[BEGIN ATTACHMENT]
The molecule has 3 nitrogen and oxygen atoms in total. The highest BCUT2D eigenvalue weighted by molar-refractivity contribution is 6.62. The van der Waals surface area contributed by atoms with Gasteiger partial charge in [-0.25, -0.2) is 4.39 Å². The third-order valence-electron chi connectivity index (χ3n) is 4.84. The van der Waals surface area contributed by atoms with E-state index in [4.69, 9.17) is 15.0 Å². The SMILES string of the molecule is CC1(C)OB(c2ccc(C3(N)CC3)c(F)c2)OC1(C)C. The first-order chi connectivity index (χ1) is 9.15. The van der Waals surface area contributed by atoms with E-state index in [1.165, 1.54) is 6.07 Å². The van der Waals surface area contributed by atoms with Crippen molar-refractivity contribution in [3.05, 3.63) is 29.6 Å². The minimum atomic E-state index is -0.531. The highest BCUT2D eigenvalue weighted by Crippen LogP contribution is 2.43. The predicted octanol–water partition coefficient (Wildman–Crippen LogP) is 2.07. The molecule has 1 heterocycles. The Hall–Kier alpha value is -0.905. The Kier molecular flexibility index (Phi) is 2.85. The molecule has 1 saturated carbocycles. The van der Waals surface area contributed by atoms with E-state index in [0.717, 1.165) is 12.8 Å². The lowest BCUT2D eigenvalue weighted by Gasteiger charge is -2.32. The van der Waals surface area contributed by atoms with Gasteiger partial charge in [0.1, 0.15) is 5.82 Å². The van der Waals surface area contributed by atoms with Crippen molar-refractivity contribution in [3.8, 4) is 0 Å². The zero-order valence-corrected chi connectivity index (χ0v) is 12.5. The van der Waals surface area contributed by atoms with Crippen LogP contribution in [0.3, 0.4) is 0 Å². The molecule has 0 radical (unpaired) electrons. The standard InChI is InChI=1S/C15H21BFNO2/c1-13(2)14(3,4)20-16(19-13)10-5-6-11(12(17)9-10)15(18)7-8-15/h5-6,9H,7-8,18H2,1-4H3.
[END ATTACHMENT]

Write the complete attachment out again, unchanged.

The molecule has 3 nitrogen and oxygen atoms in total. The highest BCUT2D eigenvalue weighted by molar-refractivity contribution is 6.62. The van der Waals surface area contributed by atoms with Gasteiger partial charge in [-0.25, -0.2) is 4.39 Å². The third-order valence-electron chi connectivity index (χ3n) is 4.84. The van der Waals surface area contributed by atoms with E-state index in [4.69, 9.17) is 15.0 Å². The SMILES string of the molecule is CC1(C)OB(c2ccc(C3(N)CC3)c(F)c2)OC1(C)C. The first-order chi connectivity index (χ1) is 9.15. The van der Waals surface area contributed by atoms with E-state index in [1.165, 1.54) is 6.07 Å². The van der Waals surface area contributed by atoms with Crippen molar-refractivity contribution in [3.05, 3.63) is 29.6 Å². The minimum atomic E-state index is -0.531. The highest BCUT2D eigenvalue weighted by Crippen LogP contribution is 2.43. The predicted octanol–water partition coefficient (Wildman–Crippen LogP) is 2.07. The molecule has 1 heterocycles. The Hall–Kier alpha value is -0.905. The Kier molecular flexibility index (Phi) is 2.85. The molecule has 1 saturated carbocycles. The van der Waals surface area contributed by atoms with E-state index in [0.717, 1.165) is 12.8 Å². The lowest BCUT2D eigenvalue weighted by Gasteiger charge is -2.32. The van der Waals surface area contributed by atoms with Gasteiger partial charge in [0.1, 0.15) is 5.82 Å². The van der Waals surface area contributed by atoms with Crippen molar-refractivity contribution in [3.8, 4) is 0 Å². The zero-order valence-corrected chi connectivity index (χ0v) is 12.5. The van der Waals surface area contributed by atoms with Crippen LogP contribution in [0.3, 0.4) is 0 Å². The molecule has 0 radical (unpaired) electrons. The standard InChI is InChI=1S/C15H21BFNO2/c1-13(2)14(3,4)20-16(19-13)10-5-6-11(12(17)9-10)15(18)7-8-15/h5-6,9H,7-8,18H2,1-4H3.